4. Process your e-mail inbox to zero. Your e-mail inbox is meant for processing, not for long time reading. Bring it to an empty state by processing each email with velocity. Here is how to do it:

  1. Do not spend more than 2 minutes per e-mail. Make quick decision (reply, store locally to review later, move to trash or archive)
  2. If you have to reply to an email, write it, hit the send button and quickly move on to the next e-mail.
  3. If you have to read a longer e-mail, forward it to your local system or tools such as Evernote and make an action item to read/respond to it later.
  4. If you find an e-mail thread particularly useful, archive it. You can use the search function to retrieve the archived e-mails later.
  5. Delete the rest. Don’t worry they are still in trash if you deleted some by mistake.

5. Send e-mails to others the way you want to receive. As much as possible, try to send short e-mail messages and encourage people to do so. I have been subjected to the e-mail horror myself with one conversations happening right inside an e-mail thread, going as long as 4o conversations. That’s terrible use of e-mail. If longer discussion or strategic thinking is needed, have a voice call or a chat conversation instead. If more detailed information needs to be conveyed such a proposal or estimates, use e-mail attachments.

6. Don’t create extensive labels and folders in your e-mail program (remove all of them if you can). The more colored labels and folders you try to organize in your e-mail, the more time you are going to need to maintain and clean them up, which is less likely (I tried and gave it up). Don’t get sophisticated with your e-mail. Keep it simple.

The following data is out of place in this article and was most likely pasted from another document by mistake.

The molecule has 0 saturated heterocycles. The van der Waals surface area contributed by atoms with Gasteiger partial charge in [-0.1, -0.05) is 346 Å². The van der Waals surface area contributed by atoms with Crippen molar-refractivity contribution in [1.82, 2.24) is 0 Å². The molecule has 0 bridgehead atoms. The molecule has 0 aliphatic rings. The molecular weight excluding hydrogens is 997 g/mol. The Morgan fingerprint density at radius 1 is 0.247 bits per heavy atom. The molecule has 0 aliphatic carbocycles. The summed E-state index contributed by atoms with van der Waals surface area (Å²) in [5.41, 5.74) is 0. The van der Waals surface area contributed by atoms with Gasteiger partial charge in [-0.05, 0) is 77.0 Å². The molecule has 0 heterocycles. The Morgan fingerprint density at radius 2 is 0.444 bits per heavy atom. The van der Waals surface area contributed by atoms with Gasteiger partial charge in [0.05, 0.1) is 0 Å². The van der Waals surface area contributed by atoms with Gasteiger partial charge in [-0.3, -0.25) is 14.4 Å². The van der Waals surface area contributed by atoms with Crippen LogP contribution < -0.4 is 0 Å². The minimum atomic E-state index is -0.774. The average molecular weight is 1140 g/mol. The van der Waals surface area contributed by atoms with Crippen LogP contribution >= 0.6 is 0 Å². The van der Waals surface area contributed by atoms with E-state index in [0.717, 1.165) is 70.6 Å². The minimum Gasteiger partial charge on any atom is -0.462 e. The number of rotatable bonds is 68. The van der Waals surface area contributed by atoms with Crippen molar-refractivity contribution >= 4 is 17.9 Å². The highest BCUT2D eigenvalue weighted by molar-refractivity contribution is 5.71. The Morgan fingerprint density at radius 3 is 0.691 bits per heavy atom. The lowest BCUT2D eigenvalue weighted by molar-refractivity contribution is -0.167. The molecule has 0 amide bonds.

7. Do not use your e-mail to store project reminders or to-do lists. I have seen many people using their e-mails to remind them about something or store action items. E-mail is a communication tool, period. Do not use it to manage your task and reminders.

8. Check your e-mail once or twice a day. Many of us have this crazy habit of checking e-mail every now and then. Don’t be an e-mail maniac. Notice your ‘urge’ to check e-mail every-time it hits you and just let it go. Take a deep breath.

9. Don’t respond to every e-mail as soon as it arrives. Your e-mail is not a 24×7 support ticketing system. Use it with sanity. Not responding to every e-mail as soon as you receive will encouraged people to send only the most useful e-mails (without the timer associated with it).  For urgent issues or quick questions, a short phone call or text message is sufficient.